The end result is a thick jam, almost a paste. The rosewater and cardamom give it just the right oomph, bringing out the beautiful pineapple-like floral quality of the quince itself. I gave Cass a spoonful right out of the pan and he raised his eyebrows in approval. Though it's still a new flavor to us both, this time we won't be throwing it out. I have a few ideas about how I'll use this. My grandmother used to make a pineapple cream cheese pie; it was a 30s-era recipe with a tangy pineapple base layered under a mix of cream cheese and milk and eggs. I used to request it every year in lieu of a birthday cake. I think the quince will lend itself well to something similar, paired with creamy or custardy layers. It might also be really good flavouring to add to a panna cotta, now that I think of it. I'd also like to give this quince curd brulee tart recipe from British Larder a go, and if I find I still have a lot left over, I might pour some into an oiled or parchment-lined pan and dry it in the oven for a day or two, and see if I can't produce something like membrillo at the end. Lots of options! I'll be sure to share the successes.

Thursday, October 17, 2013

wiksten tank

I've been meaning to try out Jenny Gordy's sewing patterns for a while now; I finally got around to buying her downloadable .pdf pattern for the Wiksten tank a couple weeks ago and thought I'd try it out in this knit fabric first. It's a nice organic bamboo rayon that I dyed orange (the bias trim is 100% cotton interlock knit, dyed in the same dye bath). I did make some slight adjustments to the pattern - as it looked a little oversized to me in the photo, I created some shaping through the waist by nipping the pattern in from the medium (my size) to the xsmall just below the bust and then gently curving the seam back out to the medium at the hip.. The fit is perfect: a little slouchy, but not quite so shapeless (though I suspect the silky, lightweight jersey helps there). If I have enough fabric, I'm going to try cutting one out of some remnants of chartreuse coloured silk charmeuse I have in my stash - and cutting it on the bias, so it will drape nicely. I'll report back, if I do try it and if it works!

Tuesday, October 15, 2013

an autumn kind of mood

a week or two ago, I was out on a walk and noticed a weird straggly hawthorn (are there prone/creeping hawthorns out there? Must be!) growing along/over a robust clump of juniper. The waxy blue juniper berries, alongside those bright orange haws stuck in my mind ... and I resolved that one of these days I'd go back to this patch (which is growing outside a fence, on public land, alongside a busy road) and clip a few branches and make a wreath.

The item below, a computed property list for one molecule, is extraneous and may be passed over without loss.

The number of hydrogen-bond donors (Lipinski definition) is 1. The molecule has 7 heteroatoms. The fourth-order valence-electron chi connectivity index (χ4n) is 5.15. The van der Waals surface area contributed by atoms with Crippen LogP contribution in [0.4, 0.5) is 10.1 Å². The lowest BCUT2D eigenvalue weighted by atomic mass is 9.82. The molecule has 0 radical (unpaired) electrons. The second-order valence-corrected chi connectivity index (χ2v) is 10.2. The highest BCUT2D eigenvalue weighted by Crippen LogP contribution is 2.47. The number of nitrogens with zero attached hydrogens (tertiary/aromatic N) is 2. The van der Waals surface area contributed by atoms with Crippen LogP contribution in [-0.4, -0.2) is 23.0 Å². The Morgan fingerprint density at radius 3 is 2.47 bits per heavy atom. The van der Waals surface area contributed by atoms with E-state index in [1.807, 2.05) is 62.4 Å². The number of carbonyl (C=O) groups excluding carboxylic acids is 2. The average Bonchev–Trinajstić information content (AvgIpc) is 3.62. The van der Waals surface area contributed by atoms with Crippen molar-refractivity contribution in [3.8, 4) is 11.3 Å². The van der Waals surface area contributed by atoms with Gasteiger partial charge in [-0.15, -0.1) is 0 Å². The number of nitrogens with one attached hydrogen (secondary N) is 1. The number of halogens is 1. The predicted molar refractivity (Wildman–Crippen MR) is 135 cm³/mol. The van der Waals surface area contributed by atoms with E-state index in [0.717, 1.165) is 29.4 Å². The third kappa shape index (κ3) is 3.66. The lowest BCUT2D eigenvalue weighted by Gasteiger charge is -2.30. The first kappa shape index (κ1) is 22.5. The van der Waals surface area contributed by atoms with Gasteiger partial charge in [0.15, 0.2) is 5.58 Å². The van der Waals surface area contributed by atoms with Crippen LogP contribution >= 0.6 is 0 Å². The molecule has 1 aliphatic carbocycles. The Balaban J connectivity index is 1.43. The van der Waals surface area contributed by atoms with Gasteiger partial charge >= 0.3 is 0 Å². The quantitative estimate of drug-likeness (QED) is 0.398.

I kept promising myself I'd go and do it - soon, soon - until today, when I dropped all my plans and spent an hour taking the walk and putting this together. I just couldn't stop thinking about those colours.

Monday, October 14, 2013

Project 52:3

a little contrasting imagery and materials: a little gesso blocks out the silhouette of evergreens, which are actually made from a mosaic of 1/2-inch squares of [deciduous] autumn leaves.

Friday, October 11, 2013

DIY Pearl Embellished Strand

Above is De Petra's "Pearl Embellished Strand," which was selling for $378 at Anthropologie. It's sold out now. But you could always make your own - for about $30. I spent a bit more, but that was because I bought a whole string of pearls instead of just buying 15 or 16 individual pearls - both because it's a better price, generally, to do so, and because I came across a string of cheaply-marked freshwater pearls at the bead store.
In this necklace, the pearls are strung on beading thread (or silk, if you're feeling fancy). Bits of mauve-grey thread (probably silk) are twisted around this thread (the one on which the pearls are strung) two or three times, and then the ends are tied in a square knot. Then one or two clear glass beads are slipped onto the ends of each of this accent-thread, followed by a brass crimp bead which is crimped to keep the accent thread from unraveling (and to keep that clear glass seed bead secure. Wash, rinse, repeat - between each of the pearls. The heavy brass beads are probably from Africa - if you've got a local bead shop that imports African brass beads, you should be able to find similar beads (same goes for those rough-hewn, heavy brass rings/rounds). If you're in Seattle, Beadworld has these items. I used deerskin lace (1/4" wide) for the basic stringing material, because it's lighter weight and easier to work through those brass beads - but you could also use cowhide, and save a few pennies.
Admittedly, the ends are way longer on my necklace than the original. It would be easy to just slide those three metal beads on each end up a few inches, re-knot, and cut off the excess, but for right now, I'm leaving the ends long. I like the way it looks. This was a fun project, totally the kind of thing that can be made in an afternoon craft session.

Tuesday, October 8, 2013

Project 52:2

I was going to make quince jam last week. Instead, I spent the whole day carving a lino block of the quince, with a mason jar standing behind them. I still haven't finished - the jam, I mean. Oops! Maybe today?

Monday, October 7, 2013

make do: a little dye to the rescue

A week ago, I hand-washed this "vintage cotton tank" by J. Crew with a green sweater. The dye ran from the sweater, and though I pulled the tank from the dye bath immediately and rinsed it, it had the faintest of green splotches on it (that I did not discover for a few days).

I was so disappointed! I love this tank; it fits like a dream. I thought I might as well try dyeing the dank to salvage it. I soaked it in leftover soda ash solution for a couple hours, then squeezed the soda ash out.
I lay the tank down in my bathtub and smoothed it flat. I folded it in half lengthwise, so that the side seams were touching. Then I folded it in half lengthwise again, folding the side seams back over towards the center fold. I then accordion folded this long strip of tank top in triangles. When I was done, I placed the stacked triangle in the old casserole dish I've used for dyeing silk scarves. I poured green dye along the three edges and let it stand for four hours before rinsing.

The end result is this great line pattern that wraps all the way around. It's pretty cool - and while it's not quite as business-appropriate as the original tank may have been, I'm happy to have salvaged it for any kind of wear.

Tuesday, October 1, 2013

a new experiment in practice: project 52

I have an older brother who just celebrated a birthday last week. I've spent the month of September casting about for a good, original present - something that wouldn't take up unnecessary space in his NY apartment, something that would be personal, something that he would enjoy.

I settled on postcards. I would send him a homemade postcard once a week for this whole year. I'll document it here, though I'm going to post them about a week behind, so that he gets to enjoy having the first view.

So here's Project 52: 1. Woodburned birch postcard with acrylic. Dying Queen Anne's lace at the end of summer, set against a hillside in one of my favorite Seattle parks.